Joseph Mallord William Turner

The Schöllenen Gorge from the Devil’s Bridge, Pass of St Gotthard

1802

View this artwork by appointment, at Tate Britain's Prints and Drawings Rooms

Artist
Joseph Mallord William Turner 1775–1851
Medium
Graphite, watercolour and gouache on paper
Dimensions
Support: 470 x 314 mm
Collection
Tate
Acquisition
Accepted by the nation as part of the Turner Bequest 1856
Reference
D04625
Turner Bequest LXXV 33

Catalogue entry

For Turner’s visit to the St Gotthard Pass and Reuss gorge in 1802 see Introduction to the sketchbook and notes to D04628; Turner Bequest LXXV 36. In this watercolour, Turner looks down the Schöllenen Gorge and the Reuss Valley from the centre of the Devil’s Bridge; for his view in the opposite direction, back towards the bridge, from this sketchbook see D04626; Turner Bequest LXXV 34.
This watercolour served as the basis of the large, finished version, The Passage of Mount St Gothard, Taken from the Centre of the Teufels Broch (Devil’s Bridge), Switzerland, made for Walter Fawkes and shown at the opening exhibition at Turner’s Gallery in 1804 (Abbot Hall Art Gallery, Kendal).1 This work must be the ‘Gt. Devils Bridge causeway’ given in a list of projects in the Academies sketchbook (Tate D05244; Turner Bequest LXXIV 69). In 1803 or 1804, Turner also made a painting (City Museum and Art Gallery, Birmingham),2 and another from D04626, apparently for the wine merchant John Allnutt, who may well have ordered them direct from the drawings. The Birmingham oil reproduces the present composition almost exactly but adds a wayside cross near the kneeling figure at the most precarious point in the road. The Kendal watercolour is the most evolved treatment of the subject, giving an even greater sense of the dizzying height and depth of the gorge and adding mules to the road on the left.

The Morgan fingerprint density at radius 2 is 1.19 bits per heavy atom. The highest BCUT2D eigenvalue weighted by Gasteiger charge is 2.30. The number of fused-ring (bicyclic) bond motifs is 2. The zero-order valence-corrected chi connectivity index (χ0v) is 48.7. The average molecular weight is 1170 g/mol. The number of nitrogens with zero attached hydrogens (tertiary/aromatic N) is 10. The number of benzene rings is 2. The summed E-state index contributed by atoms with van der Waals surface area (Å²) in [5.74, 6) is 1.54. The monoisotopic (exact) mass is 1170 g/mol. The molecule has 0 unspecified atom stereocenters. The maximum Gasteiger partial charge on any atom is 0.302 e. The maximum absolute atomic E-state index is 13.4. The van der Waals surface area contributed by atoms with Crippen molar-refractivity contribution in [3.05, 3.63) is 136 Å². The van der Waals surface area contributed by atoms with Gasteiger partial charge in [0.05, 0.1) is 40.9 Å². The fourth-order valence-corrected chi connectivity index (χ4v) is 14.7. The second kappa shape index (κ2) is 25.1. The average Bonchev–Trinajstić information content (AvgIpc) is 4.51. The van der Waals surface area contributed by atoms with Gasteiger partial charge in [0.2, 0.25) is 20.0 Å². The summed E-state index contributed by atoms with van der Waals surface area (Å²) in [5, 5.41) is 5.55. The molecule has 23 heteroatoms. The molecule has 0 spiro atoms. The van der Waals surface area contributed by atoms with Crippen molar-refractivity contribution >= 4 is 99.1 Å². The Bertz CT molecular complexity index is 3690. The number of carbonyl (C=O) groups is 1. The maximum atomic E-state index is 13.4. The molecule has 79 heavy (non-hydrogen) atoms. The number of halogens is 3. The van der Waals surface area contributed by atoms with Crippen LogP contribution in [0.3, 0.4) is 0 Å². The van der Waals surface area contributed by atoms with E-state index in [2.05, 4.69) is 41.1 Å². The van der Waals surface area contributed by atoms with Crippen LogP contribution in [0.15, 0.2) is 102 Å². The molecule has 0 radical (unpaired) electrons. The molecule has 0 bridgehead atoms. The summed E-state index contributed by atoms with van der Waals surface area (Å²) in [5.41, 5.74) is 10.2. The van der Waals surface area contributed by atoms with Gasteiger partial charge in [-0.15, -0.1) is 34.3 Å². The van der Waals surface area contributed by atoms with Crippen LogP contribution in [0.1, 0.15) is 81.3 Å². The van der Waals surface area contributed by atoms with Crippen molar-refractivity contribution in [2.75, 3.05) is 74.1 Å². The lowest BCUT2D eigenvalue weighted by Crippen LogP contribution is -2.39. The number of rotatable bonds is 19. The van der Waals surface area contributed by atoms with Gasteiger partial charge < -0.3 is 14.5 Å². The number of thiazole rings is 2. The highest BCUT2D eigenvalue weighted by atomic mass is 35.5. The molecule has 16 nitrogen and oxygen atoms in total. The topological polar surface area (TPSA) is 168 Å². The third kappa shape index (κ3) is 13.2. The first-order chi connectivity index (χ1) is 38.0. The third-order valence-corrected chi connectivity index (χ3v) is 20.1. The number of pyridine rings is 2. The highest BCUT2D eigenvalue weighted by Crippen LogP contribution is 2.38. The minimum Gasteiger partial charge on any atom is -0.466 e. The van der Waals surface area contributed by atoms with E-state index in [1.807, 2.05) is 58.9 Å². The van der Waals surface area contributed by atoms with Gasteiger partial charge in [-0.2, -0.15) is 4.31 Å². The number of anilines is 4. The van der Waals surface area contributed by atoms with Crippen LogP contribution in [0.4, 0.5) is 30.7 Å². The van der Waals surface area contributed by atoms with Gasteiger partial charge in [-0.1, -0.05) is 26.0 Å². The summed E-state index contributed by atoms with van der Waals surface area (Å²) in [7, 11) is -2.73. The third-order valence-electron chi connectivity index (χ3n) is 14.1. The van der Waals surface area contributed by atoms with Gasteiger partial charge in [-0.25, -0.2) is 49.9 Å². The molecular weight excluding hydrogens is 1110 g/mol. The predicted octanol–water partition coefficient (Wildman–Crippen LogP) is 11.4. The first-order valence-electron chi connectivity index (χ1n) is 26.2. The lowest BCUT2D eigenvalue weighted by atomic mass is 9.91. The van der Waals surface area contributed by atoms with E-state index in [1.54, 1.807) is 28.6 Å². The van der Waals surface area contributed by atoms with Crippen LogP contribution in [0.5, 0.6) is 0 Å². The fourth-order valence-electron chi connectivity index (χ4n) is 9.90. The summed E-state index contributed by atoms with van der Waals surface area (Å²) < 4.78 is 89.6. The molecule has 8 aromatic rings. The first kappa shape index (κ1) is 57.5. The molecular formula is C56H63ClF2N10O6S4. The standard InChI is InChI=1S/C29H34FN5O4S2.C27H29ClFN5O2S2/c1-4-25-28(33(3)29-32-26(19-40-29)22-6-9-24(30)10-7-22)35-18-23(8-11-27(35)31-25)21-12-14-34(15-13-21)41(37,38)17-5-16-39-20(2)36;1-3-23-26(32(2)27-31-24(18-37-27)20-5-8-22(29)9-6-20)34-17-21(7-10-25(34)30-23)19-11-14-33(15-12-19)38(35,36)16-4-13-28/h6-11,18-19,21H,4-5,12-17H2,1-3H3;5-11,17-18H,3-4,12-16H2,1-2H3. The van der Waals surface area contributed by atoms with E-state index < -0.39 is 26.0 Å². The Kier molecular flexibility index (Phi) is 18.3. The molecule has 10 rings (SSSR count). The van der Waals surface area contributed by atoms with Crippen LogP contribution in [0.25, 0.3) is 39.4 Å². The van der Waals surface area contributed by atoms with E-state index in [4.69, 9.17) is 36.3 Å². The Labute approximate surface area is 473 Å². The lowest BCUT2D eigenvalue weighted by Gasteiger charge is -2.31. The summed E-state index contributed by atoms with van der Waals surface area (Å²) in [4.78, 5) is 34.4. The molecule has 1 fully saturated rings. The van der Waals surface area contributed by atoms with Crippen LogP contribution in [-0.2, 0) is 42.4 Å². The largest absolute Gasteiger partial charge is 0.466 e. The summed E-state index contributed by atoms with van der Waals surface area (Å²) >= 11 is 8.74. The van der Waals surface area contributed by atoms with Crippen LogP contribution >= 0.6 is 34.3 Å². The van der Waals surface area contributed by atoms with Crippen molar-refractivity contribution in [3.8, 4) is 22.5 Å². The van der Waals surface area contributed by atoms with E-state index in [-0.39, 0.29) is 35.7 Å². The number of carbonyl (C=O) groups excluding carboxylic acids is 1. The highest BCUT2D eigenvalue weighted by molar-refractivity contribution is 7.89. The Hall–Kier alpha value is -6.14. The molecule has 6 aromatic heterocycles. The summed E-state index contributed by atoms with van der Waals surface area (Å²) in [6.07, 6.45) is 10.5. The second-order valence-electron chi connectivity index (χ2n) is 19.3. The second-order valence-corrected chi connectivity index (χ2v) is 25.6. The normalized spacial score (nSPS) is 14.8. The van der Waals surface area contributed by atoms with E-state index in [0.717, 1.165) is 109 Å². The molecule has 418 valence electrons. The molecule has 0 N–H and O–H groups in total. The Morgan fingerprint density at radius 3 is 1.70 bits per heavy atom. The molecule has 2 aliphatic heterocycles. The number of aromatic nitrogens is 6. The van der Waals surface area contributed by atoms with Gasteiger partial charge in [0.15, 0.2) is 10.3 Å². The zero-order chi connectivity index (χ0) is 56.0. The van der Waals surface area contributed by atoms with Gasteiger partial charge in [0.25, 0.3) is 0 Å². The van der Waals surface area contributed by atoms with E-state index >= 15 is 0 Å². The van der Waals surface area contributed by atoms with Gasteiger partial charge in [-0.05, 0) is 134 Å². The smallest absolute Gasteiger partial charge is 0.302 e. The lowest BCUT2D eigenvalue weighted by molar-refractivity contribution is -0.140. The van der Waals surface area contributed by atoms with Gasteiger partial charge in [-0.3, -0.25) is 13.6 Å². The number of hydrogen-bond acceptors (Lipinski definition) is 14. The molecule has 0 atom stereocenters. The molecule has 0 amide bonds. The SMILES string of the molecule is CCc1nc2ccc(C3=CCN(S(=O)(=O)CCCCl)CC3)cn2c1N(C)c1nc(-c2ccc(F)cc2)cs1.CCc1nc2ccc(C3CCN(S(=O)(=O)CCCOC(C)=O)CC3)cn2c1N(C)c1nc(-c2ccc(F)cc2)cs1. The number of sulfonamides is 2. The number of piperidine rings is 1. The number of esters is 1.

It has been claimed that Turner’s Liber Studiorum plate Mt St Gothard was ‘loosely based’ on this drawing, via the study (Tate D08113; Turner Bequest CXVI L).3 However there seems no strong connection and the primary source is in the Lake Thun sketchbook (Tate D04719; Turner Bequest LXXVI 62).
1
Wilton 1979, p.341 no.366.
2
Butlin and Joll 1984, pp.111–12 no.146 reproduced pl.155.
3
Forrester 1996, pp.55–6 note 1.
Verso:
Blank

David Blayney Brown
October 2011

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